Variant: Groupthink and playing it “wrong”
Some time ago, I came across an interesting article about playing a game the “right” way versus house ruling it and playing the game other than as intended. Rather than talk about House Rules (shameless plug), which the author covered pretty well, it inspired me to get into another bogeyman of gaming: groupthink.
Groupthink is a phenomenon in which individual group members would rather be in harmony than realistically analyze options and depart from the group. When applied to gaming, it means that someone comes up with a counterproductive strategy that not only hurts them, but hurts the experience and that strategy is adopted by all players. Groupthink allows a group to play a game completely by the rules as written, but end up with a terrible experience.
One example that comes to mind was an experience with Settlers of Catan. Settlers is a fine game, though I’ve played more than enough of it and haven’t really returned to it much in the past several years. In any event, I met someone at a con and we were chatting it up when he told me how much he hated Settlers. Throwing a little hate at the classic gateway game has become trendy in recent years. So I asked him where his hate came from. And that’s when I was shocked.
He called it a dice fest with absolutely no strategy that all came down to rolls. When I explained that it was set up so that you had to trade, I found out the problem. His group had played it (once) without any trading. They knew they were allowed to trade, but refused to do so. One player had remarked that a trade would help his opponent as much as him and so he refused to do it. Every other player adopted that logic and no trading occurred the entire game. As a result, the game lasted several hours, dragged on forever, and the players felt out of control. If this were typical, I’d completely understand his hate.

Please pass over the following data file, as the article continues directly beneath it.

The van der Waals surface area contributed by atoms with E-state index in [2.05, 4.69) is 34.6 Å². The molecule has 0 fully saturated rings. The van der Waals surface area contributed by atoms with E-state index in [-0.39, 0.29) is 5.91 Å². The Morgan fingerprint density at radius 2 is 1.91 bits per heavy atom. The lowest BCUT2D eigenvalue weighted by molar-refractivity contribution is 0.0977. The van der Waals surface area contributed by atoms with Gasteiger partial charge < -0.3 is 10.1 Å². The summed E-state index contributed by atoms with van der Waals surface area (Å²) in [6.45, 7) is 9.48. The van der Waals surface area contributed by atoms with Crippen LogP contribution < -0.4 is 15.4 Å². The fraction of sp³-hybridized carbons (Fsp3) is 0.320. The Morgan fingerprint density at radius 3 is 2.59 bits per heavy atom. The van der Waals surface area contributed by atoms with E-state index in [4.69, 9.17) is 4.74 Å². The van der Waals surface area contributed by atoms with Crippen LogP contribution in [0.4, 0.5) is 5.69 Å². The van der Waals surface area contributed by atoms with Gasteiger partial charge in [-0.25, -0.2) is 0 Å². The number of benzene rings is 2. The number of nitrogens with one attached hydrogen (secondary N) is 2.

I explained that the game encouraged and even required trading. I also pointed out that trading was a good thing. After all, if player A and player B trade, then they are both better off when compared to player C. That’s part of why Settlers only works with at least three players. I’m not sure I convinced him, but it was clear to me that groupthink had crept in and changed the dynamic of the game entirely.
One of the reasons I play with two different gaming groups (other than I have friends in both and enjoy their company) is that I can avoid some of this. The groups tend to play differently and a presumed powerful strategy in one is completely upturned by a new perspective from the other. It’s also why I love playing at conventions. New people means new ideas.
Now, some players will bristle when told that they’ve played a game “wrong.” Especially where, as with the Catan example, they didn’t break any of the rules or implement house rules. Still, I think it’s fairly clear that somehow they had lost their way. An enjoyable enough game with a 60-90 playtime instead became an non-interactive dice rolling multi-hour nightmare.
But that’s different than simply playing the game in a different spirit. Over the holiday, I was able to play Werewolf with my extended family. They played the game, as is typical, as a party game, with laughter, crazy accusations, and some light-hearted roleplay elements. A grand time was had by all. But once a month I play Werewolf with a group that treats it as a strategy game. Instead of the party atmosphere, every statement is analyzed to see if it gives something away. Claims and counter-claims occur, sometimes with multiple claimants. Regular villagers try to get killed to avoid having special villagers killed. Both ways feel very different and I couldn’t say that either group played it “wrong.”
Groupthink is different, though. It asserts a dominant strategy that may not be so dominant – especially if all players adopt it. It can be difficult to say that a game is played “wrong” even where all rules are followed. But if you have an absolutely abysmal experience, odds are that you missed something somewhere. Very, very few games make it to market in a completely broken, un-fun state.